Let’s take an actor who breaks in on a sitcom. “Well, you’re a sitcom actor now, aren’t you?” Or let’s say you do soaps. “Well, you’re a soap opera actor. So, if we need a soap opera actor, we know who to think of.” It’s just that way all the way across. “Oh, you’re an action movie star.” “Oh, you’re a horror actor.” “Oh, you’re a STAR TREK actor.” You see what I mean? It’s boxing in, it’s such a battle to say, “Stop it. That’s just not the case. I’m an actor. I should be able to be versatile and not be hemmed in.”
I love Westerns. I’ve watched a slew of them. A lot of them are [similar to one another], but some of them are really spectacular forms of telling a story about people, humanity, issues. And so, I really like the genre, it’s just hardly no one has said, “Hey. You know that guy who did RE-ANIMATOR, or did all those STAR TREK episodes? He’d be great in a Western.” Which is why I so appreciate this opportunity, that someone would think outside the box, and say, “What about Jeff Combs for this role?”
There is a connection between AMERICAN BANDITS and [BUTCH CASSIDY AND THE WILD BUNCH and its sequel, BUTCH VS. SUNDANCE due out this summer], and that is that AMERICAN BANDITS was directed by a man named Fred Olen Ray, and one of the producers of these movies is his son, Chris Ray. Who I knew as a little boy. It’s so surreal [laughs].
AX: What kind of research did you do on Siringo?
COMBS: Other than a deep dive on Google, really not a lot. There are some books out there. For one thing, I didn’t have a whole lot of time, so it was more thumbnail and quick than it was comprehensive, but enough to get a sense of the guy. Interesting background – he’s half-Italian and half-Irish, and was born in Oklahoma. And I go, “How did an Italian and an Irishwoman – his mother was Irish – meet in Oklahoma?” [laughs] So, that’s a strange turn. Not a lot is known about him. There are some nice pictures of him – dapper in his demeanor, but those are posed pictures, so you don’t know how accurate they are.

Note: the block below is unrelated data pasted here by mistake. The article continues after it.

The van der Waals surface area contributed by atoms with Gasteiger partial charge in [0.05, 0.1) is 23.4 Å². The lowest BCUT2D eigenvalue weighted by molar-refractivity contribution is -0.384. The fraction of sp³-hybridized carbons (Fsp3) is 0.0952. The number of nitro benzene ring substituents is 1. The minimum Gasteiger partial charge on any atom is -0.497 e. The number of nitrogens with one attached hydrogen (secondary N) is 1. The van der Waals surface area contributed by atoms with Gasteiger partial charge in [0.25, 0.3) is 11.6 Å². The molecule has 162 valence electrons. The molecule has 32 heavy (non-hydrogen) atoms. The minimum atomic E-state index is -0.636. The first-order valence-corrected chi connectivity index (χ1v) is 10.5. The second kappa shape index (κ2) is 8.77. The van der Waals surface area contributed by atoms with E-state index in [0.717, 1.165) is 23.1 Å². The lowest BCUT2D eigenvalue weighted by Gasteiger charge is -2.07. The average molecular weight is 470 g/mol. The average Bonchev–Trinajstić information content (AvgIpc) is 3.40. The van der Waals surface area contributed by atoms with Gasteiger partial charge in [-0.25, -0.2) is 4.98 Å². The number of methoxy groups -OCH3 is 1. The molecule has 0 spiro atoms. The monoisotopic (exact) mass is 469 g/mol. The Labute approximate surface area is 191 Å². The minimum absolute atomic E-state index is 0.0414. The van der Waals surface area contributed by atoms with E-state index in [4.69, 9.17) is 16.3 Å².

He’s a complicated guy. He was, from what I’ve read, fairly ruthless, but always tried not to get his own hands dirty. He would always have some muscle to do his dirty work, which is what happens in these movies as well. It’s [seldom] directly him. I found it interesting that he lived a long life, and he died in the 1920s, I believe in Altadena, California, right above Pasadena. And [in the later part of his life] he was a consultant for silent movies.
AX: Edgar Allan Poe lived and died a little bit before the era of BUTCH CASSIDY AND THE WILD BUNCH, but did your familiarity with Poe give you a feel for the period?